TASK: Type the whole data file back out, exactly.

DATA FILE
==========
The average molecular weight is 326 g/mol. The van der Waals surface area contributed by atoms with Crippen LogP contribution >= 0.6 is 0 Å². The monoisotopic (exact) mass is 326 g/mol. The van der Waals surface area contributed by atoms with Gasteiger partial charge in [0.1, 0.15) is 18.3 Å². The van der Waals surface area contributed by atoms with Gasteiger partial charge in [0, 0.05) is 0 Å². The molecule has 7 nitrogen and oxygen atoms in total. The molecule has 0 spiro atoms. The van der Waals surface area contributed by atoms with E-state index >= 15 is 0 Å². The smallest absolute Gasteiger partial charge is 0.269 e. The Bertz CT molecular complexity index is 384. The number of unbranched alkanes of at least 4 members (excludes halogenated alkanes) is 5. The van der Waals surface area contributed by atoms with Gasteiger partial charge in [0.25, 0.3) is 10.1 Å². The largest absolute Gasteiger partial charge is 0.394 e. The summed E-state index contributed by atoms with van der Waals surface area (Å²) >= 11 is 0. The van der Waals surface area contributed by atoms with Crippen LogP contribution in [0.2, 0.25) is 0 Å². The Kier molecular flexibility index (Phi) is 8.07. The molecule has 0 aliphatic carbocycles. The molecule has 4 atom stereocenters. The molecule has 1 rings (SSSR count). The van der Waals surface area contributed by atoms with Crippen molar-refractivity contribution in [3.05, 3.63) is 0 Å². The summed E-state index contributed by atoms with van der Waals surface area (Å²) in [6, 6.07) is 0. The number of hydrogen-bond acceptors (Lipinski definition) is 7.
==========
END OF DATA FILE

The average molecular weight is 326 g/mol. The van der Waals surface area contributed by atoms with Crippen LogP contribution >= 0.6 is 0 Å². The monoisotopic (exact) mass is 326 g/mol. The van der Waals surface area contributed by atoms with Gasteiger partial charge in [0.1, 0.15) is 18.3 Å². The van der Waals surface area contributed by atoms with Gasteiger partial charge in [0, 0.05) is 0 Å². The molecule has 7 nitrogen and oxygen atoms in total. The molecule has 0 spiro atoms. The van der Waals surface area contributed by atoms with E-state index >= 15 is 0 Å². The smallest absolute Gasteiger partial charge is 0.269 e. The Bertz CT molecular complexity index is 384. The number of unbranched alkanes of at least 4 members (excludes halogenated alkanes) is 5. The van der Waals surface area contributed by atoms with Gasteiger partial charge in [0.25, 0.3) is 10.1 Å². The largest absolute Gasteiger partial charge is 0.394 e. The summed E-state index contributed by atoms with van der Waals surface area (Å²) >= 11 is 0. The van der Waals surface area contributed by atoms with Crippen LogP contribution in [0.2, 0.25) is 0 Å². The Kier molecular flexibility index (Phi) is 8.07. The molecule has 0 aliphatic carbocycles. The molecule has 4 atom stereocenters. The molecule has 1 rings (SSSR count). The van der Waals surface area contributed by atoms with Crippen molar-refractivity contribution in [3.05, 3.63) is 0 Å². The summed E-state index contributed by atoms with van der Waals surface area (Å²) in [6, 6.07) is 0. The number of hydrogen-bond acceptors (Lipinski definition) is 7.